TALK to people about memories they’ve made in Scotland and many of them will take you back to precious moments spent in our national parks at Loch Lomond and the Trossachs and the Cairngorms.

Having spent time in both making some of those memories, it’s no surprise that they see six million visitors every year.

Wandering among the rolling hills, imposing mountains and beautiful lochs, you don’t have to go far to spot a wealth of plant and animal life. And with the reintroduction of beavers and the recent end to the mountain hare culls, they’re only getting richer.

They’re two of our greatest assets, delivering globally recognised landscape and biodiversity, but it was only 20 years ago that they became national parks. It was an early act of the newly founded Scottish Parliament that recognised the importance of preserving and restoring these iconic locations.

Over the following 20 years, we set about building a living legacy for generations to come.

That’s a proud legacy my Scottish Green colleagues and I see value in, and it’s one we want to expand and share with more areas across Scotland. That’s why back in 2021 we signed an agreement with the Scottish Government that pledged to create at least one new national park by 2026.

This week we took another huge step towards making that a reality when the Scottish Green biodiversity minister, Lorna Slater, announced that nominations for where the new park would be were officially open.

READ MORE: SNP conference can mark a change in direction for our party

But such was the interest and enthusiasm from local communities that even before the opening of nominations, she’d received 10 notes of interest from areas as diverse as Galloway, Largo Bay, Lochaber and Skye.

It’s clear that many communities see this as a historic opportunity to build something special that will harness national resources to boost their environment and their local economy, and help combat climate breakdown.

It’s important that the nomination process will be community-driven. A national park can’t work if it doesn’t have the support of the local communities that rely on it. That means ensuring the park meets their unique economic, social and environmental needs.

Nobody in Scotland should be in any doubt about what’s at stake when it comes to the climate and nature emergencies.

In June, we saw massive wildfires, with land equivalent to 2100 football pitches burned near Cannich, and in the months following we saw global temperatures hit record levels, with the UN Secretary-General saying that we had entered “the era of global boiling”.

Then last weekend, torrential rains and flooding caused havoc across the country with the horrendous floods, landslides and chaos caused by the abnormal weather over the weekend.

Entire hillsides and roads washed away, caravan parks and fields inundated, communities marooned and crops devastated, all the clearest signs yet of why we need to do so much more to tackle and mitigate the causes of the climate crisis and their ripple effects on biodiversity.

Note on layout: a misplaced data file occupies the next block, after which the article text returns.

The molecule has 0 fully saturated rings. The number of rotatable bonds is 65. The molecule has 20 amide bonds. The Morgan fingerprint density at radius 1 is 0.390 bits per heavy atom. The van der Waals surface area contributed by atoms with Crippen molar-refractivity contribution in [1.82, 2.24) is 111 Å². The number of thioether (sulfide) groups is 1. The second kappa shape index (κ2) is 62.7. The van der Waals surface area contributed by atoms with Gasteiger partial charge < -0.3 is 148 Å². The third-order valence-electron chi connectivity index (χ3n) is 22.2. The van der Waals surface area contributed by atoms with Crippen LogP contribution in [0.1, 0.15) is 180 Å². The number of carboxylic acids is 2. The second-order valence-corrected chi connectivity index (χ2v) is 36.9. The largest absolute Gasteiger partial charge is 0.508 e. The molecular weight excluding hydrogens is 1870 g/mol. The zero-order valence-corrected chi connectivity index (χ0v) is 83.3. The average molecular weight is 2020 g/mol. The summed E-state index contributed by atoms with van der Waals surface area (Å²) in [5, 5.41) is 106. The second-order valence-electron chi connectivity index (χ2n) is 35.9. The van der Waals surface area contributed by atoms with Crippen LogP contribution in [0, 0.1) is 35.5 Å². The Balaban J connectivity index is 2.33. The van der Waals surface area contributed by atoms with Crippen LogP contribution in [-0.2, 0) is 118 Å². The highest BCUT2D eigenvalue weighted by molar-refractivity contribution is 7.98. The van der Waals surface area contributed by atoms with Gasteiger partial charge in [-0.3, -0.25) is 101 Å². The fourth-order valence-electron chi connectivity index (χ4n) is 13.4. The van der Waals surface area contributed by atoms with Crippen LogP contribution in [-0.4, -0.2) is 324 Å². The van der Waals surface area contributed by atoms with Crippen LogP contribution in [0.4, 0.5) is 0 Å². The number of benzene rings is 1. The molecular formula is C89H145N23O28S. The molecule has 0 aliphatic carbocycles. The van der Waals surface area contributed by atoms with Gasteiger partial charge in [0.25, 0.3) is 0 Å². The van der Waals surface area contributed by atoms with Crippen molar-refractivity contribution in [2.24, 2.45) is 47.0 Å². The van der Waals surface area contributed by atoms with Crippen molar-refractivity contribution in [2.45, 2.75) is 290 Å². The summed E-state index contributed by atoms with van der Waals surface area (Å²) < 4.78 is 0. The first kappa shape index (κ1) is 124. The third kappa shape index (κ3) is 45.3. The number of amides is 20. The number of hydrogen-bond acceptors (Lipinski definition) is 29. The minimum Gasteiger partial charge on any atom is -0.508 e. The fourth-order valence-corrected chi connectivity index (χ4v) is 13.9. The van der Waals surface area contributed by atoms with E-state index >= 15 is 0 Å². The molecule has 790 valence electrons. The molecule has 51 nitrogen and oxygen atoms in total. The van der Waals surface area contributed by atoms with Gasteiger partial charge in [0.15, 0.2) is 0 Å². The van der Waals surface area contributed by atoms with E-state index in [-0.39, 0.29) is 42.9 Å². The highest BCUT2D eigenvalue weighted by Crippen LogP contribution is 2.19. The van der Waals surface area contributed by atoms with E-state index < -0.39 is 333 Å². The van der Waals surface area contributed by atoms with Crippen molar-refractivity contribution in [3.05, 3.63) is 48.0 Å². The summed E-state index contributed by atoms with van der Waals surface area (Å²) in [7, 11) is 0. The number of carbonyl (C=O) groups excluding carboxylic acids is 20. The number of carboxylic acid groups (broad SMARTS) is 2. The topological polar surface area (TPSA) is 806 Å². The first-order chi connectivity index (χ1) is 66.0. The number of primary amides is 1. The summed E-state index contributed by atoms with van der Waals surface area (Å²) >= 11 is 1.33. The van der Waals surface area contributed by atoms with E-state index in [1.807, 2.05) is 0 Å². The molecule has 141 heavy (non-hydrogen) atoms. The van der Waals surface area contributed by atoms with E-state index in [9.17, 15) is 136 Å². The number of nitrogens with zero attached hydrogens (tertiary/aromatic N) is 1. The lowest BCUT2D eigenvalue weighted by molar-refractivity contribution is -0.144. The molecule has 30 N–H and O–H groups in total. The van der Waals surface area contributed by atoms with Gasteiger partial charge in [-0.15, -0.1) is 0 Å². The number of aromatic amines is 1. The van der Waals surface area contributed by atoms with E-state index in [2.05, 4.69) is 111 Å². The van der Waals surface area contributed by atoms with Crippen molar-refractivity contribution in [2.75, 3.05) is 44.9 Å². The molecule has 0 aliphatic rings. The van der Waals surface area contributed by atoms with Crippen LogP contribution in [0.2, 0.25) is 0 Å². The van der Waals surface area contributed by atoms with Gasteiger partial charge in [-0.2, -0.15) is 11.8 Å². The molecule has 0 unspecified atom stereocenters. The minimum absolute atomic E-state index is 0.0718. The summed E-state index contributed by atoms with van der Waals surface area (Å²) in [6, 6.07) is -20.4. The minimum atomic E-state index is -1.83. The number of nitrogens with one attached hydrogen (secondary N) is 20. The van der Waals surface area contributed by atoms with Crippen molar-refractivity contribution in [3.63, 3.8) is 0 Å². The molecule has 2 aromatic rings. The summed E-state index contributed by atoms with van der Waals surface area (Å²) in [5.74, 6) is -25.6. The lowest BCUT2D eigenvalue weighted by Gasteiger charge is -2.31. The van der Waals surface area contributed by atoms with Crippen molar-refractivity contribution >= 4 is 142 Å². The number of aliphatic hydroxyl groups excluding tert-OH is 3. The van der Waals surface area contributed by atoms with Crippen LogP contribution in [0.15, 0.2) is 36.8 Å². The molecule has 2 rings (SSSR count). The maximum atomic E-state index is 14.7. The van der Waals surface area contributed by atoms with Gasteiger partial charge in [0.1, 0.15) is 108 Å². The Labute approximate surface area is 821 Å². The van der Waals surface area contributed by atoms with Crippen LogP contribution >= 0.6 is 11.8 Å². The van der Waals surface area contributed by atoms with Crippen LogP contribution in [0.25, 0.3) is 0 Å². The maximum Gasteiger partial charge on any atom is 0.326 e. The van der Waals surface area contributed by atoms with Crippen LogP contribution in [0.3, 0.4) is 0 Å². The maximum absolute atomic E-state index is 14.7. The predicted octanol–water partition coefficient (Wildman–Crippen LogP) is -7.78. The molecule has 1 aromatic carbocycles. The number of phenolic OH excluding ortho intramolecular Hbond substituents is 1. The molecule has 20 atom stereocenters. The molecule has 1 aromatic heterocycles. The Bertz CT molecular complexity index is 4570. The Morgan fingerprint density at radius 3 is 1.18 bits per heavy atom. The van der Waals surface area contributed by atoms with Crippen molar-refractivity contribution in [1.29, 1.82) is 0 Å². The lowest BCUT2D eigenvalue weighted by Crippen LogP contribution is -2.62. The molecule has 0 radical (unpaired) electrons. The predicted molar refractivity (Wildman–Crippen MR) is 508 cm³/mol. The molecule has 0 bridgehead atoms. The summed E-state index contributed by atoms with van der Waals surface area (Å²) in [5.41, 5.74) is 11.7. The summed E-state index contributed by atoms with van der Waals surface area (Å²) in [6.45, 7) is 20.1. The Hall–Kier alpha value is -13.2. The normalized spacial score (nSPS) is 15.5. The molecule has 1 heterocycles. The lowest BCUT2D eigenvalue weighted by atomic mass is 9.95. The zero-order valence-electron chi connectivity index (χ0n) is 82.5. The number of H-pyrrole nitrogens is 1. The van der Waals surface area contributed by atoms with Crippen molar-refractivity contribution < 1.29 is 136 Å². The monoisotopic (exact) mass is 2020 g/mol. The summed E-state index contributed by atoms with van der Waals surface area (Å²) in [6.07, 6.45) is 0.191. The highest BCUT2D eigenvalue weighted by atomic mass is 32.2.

With biodiversity already declining faster than at any time in human history, our response needs to be significant, and it needs to work for our environment and the communities who depend on it.

Equally there is more benefit than just to our landscapes, rural economies and wildlife. The impact on our individual wellbeing is something no-one can really put a price on, and that’s another extraordinary benefit that will come with a new park.

We all recognised how important getting into nature was during the Covid pandemic, how it in many ways reconnected us with a sense of wellbeing.

That is something many people say has remained as they continue to be more active and adventurous than before.

For our young people especially, the chance to get outside and explore has never been more vital at a time when climate anxiety and the daily grind of life can become overwhelming, or with every image we see from Ukraine and now Gaza on the television news.

National parks are more than natural treasures. They can be anchor points in life, inspirational, educational and sustainable in equal measure. I for one cannot wait to see where the next one will be.

READ MORE: More devolution won’t bring the investment Scotland needs 

The launch this week of the bidding process is a massive opportunity for communities across Scotland to make a real noise about where they think the new national park should be.

Their interest, and enthusiasm, really cannot be overstated at all as it will have a significant bearing on the selection process as a community-led initiative and in terms of proving why their area is of national importance and why it would benefit.

As a Scottish Green I am immensely proud that we have been able to make this happen and that in Lorna Slater, it is a Green minister who is not only delivering, but setting us on course for how a future Scotland can look.

I would urge everyone to get involved in the process, support the projects in your area if you have one, and help choose your next national park.